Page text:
GOODWOOD CELEBRATES BRUCE McLAREN

 

This years Goodwood Revival remembered Bruce McLaren in style when it held a special parade of cars celebrating our founders incredibly successful and diverse career. With Bruces sister and daughter, Jan and Amanda McLaren, both present, Goodwoods Earl of March gave a speech about Bruce, describing him as a talented engineer and a world class racing driver. Also present were a host of friends and former colleagues, like designer Gordon Coppuck and mechanic-turned-McLaren team manager Alastair Caldwell. Old rivals from Can-Am and Formula 1, John Surtees and Sir Jackie Stewart, drove in the parade, along with McLaren Automotives CEO, Mike Flewitt, who drove the 1966 McLaren M2B.

 

 

As well as sports cars from Bruce’s early career, including the ‘Lycoming Special’ which had travelled from New Zealand, there was a handful of Coopers and Ford GT40s, representing his Formula 1™ and Le Mans wins; plus, of course, there were the McLarens. These ranged from an early 1965 M1A sports car, through to the M14A in which he scored his final podium in 1970. There was also a range of Can-Am cars that bellowed up the straights, the sound reverberating across the circuit. 

Also taking part was the former Aero-Development Mini Van which had been used by the team in the '60s to hone the early wings for the Formula 1™ and Can-Am racers.

 

 

Another star of the parade was Bruce’s own McLaren M6GT road car, brought over and entered by its US owner and driven on the parade lap by Amanda McLaren. This original McLaren M6GT was derived from the M6A Can-Am car, with a closed-coupé body. Bruce had planned to get the car homologated for Le Mans and the World Sportscar Championship, but the FIA required 50 cars to be built to satisfy the regulations, and this made the project too demanding for what was then a very small company.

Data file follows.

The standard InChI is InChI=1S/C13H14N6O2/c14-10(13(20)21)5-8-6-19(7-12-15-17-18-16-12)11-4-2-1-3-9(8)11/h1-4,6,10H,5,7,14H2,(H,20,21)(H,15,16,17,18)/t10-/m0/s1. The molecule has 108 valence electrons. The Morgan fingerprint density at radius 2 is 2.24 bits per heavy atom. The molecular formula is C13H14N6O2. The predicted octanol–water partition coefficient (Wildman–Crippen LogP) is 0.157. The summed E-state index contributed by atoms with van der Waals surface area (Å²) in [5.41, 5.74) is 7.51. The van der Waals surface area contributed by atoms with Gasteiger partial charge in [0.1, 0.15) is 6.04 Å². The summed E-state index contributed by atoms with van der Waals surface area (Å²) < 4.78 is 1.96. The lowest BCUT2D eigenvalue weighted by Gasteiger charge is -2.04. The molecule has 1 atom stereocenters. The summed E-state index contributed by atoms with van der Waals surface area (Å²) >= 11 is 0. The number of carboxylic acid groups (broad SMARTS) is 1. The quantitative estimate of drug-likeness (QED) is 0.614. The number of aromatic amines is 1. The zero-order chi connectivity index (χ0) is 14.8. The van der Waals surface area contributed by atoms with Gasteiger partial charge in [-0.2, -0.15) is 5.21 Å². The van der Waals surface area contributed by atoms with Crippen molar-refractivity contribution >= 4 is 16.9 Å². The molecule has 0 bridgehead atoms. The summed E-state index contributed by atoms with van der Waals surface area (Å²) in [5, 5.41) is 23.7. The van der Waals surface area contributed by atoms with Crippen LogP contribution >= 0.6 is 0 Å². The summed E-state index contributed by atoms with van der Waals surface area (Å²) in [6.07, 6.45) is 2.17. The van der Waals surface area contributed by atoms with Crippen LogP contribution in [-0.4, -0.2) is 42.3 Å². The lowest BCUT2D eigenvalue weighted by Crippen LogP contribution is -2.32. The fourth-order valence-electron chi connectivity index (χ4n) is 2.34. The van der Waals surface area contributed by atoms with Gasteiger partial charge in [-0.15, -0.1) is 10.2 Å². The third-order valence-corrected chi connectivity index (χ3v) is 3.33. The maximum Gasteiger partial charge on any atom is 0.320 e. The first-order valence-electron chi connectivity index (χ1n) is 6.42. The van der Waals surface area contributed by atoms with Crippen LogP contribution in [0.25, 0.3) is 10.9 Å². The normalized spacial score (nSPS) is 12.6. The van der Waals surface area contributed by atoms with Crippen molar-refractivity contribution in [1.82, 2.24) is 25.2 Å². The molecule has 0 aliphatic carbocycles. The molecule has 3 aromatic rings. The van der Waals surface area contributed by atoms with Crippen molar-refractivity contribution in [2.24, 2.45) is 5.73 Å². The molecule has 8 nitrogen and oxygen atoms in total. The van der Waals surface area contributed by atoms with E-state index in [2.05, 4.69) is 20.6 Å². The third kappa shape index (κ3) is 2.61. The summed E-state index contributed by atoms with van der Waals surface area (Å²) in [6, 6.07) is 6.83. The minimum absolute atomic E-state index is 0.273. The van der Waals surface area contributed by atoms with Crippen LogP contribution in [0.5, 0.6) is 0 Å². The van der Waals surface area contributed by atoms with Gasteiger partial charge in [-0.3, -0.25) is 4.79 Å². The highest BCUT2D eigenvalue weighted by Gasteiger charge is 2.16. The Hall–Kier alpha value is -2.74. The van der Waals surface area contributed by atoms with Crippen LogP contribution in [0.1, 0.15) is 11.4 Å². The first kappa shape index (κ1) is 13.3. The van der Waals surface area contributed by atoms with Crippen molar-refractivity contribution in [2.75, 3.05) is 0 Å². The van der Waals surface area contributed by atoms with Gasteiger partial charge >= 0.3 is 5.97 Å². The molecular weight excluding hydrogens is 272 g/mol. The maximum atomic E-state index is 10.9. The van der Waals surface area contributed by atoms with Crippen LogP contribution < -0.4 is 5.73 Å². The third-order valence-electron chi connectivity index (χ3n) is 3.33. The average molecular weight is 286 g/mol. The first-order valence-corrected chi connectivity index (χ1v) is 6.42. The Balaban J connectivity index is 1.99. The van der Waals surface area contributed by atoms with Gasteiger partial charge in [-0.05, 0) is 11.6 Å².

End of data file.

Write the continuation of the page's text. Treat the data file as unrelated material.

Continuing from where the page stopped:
Bruce scrapped the Le Mans project, but decided to develop the road car anyway. Working to deliver race winning technology to the road - an approach still applied to McLaren’s road cars today, Bruce had ambitious plans to launch the GT as the quickest sportscar in the world. In 1969, the factory produced this prototype, which Bruce used as his road car until his untimely death while testing a Can-Am car at Goodwood in 1970.

"TO BE REUNITED WITH THE M6GT AFTER SO MANY YEARS WAS INCREDIBLE, I LAST SAT IN IT WHEN I WAS A CHILD. TO DRIVE THE CAR AS PART OF THE TRIBUTE PARADE WAS AN EMOTIONAL EXPERIENCE AND AN HONOR."

Amanda McLaren

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